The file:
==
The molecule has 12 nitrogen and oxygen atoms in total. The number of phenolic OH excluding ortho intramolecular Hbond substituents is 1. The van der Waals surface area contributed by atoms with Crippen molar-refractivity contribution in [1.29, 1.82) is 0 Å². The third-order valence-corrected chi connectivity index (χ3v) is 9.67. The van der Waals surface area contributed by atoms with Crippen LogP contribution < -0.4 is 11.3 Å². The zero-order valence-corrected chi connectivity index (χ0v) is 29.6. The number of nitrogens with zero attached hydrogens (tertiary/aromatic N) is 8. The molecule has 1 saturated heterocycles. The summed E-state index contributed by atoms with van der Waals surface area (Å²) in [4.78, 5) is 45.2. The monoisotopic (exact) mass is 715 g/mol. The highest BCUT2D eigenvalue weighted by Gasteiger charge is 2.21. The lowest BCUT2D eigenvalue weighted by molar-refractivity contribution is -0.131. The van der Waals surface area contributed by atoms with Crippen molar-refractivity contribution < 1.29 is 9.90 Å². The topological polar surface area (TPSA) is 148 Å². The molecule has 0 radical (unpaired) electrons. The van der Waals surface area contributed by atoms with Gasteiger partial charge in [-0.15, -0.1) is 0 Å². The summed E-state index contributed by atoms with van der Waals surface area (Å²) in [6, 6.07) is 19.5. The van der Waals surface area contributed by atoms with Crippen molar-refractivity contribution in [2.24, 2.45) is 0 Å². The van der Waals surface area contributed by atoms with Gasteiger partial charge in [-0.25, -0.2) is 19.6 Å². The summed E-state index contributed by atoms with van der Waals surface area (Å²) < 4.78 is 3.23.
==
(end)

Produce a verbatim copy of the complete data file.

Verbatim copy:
The molecule has 12 nitrogen and oxygen atoms in total. The number of phenolic OH excluding ortho intramolecular Hbond substituents is 1. The van der Waals surface area contributed by atoms with Crippen molar-refractivity contribution in [1.29, 1.82) is 0 Å². The third-order valence-corrected chi connectivity index (χ3v) is 9.67. The van der Waals surface area contributed by atoms with Crippen LogP contribution < -0.4 is 11.3 Å². The zero-order valence-corrected chi connectivity index (χ0v) is 29.6. The number of nitrogens with zero attached hydrogens (tertiary/aromatic N) is 8. The molecule has 1 saturated heterocycles. The summed E-state index contributed by atoms with van der Waals surface area (Å²) in [4.78, 5) is 45.2. The monoisotopic (exact) mass is 715 g/mol. The highest BCUT2D eigenvalue weighted by Gasteiger charge is 2.21. The lowest BCUT2D eigenvalue weighted by molar-refractivity contribution is -0.131. The van der Waals surface area contributed by atoms with Crippen molar-refractivity contribution < 1.29 is 9.90 Å². The topological polar surface area (TPSA) is 148 Å². The molecule has 0 radical (unpaired) electrons. The van der Waals surface area contributed by atoms with Gasteiger partial charge in [-0.15, -0.1) is 0 Å². The summed E-state index contributed by atoms with van der Waals surface area (Å²) in [6, 6.07) is 19.5. The van der Waals surface area contributed by atoms with Crippen molar-refractivity contribution in [2.24, 2.45) is 0 Å². The van der Waals surface area contributed by atoms with Gasteiger partial charge in [-0.25, -0.2) is 19.6 Å². The summed E-state index contributed by atoms with van der Waals surface area (Å²) < 4.78 is 3.23.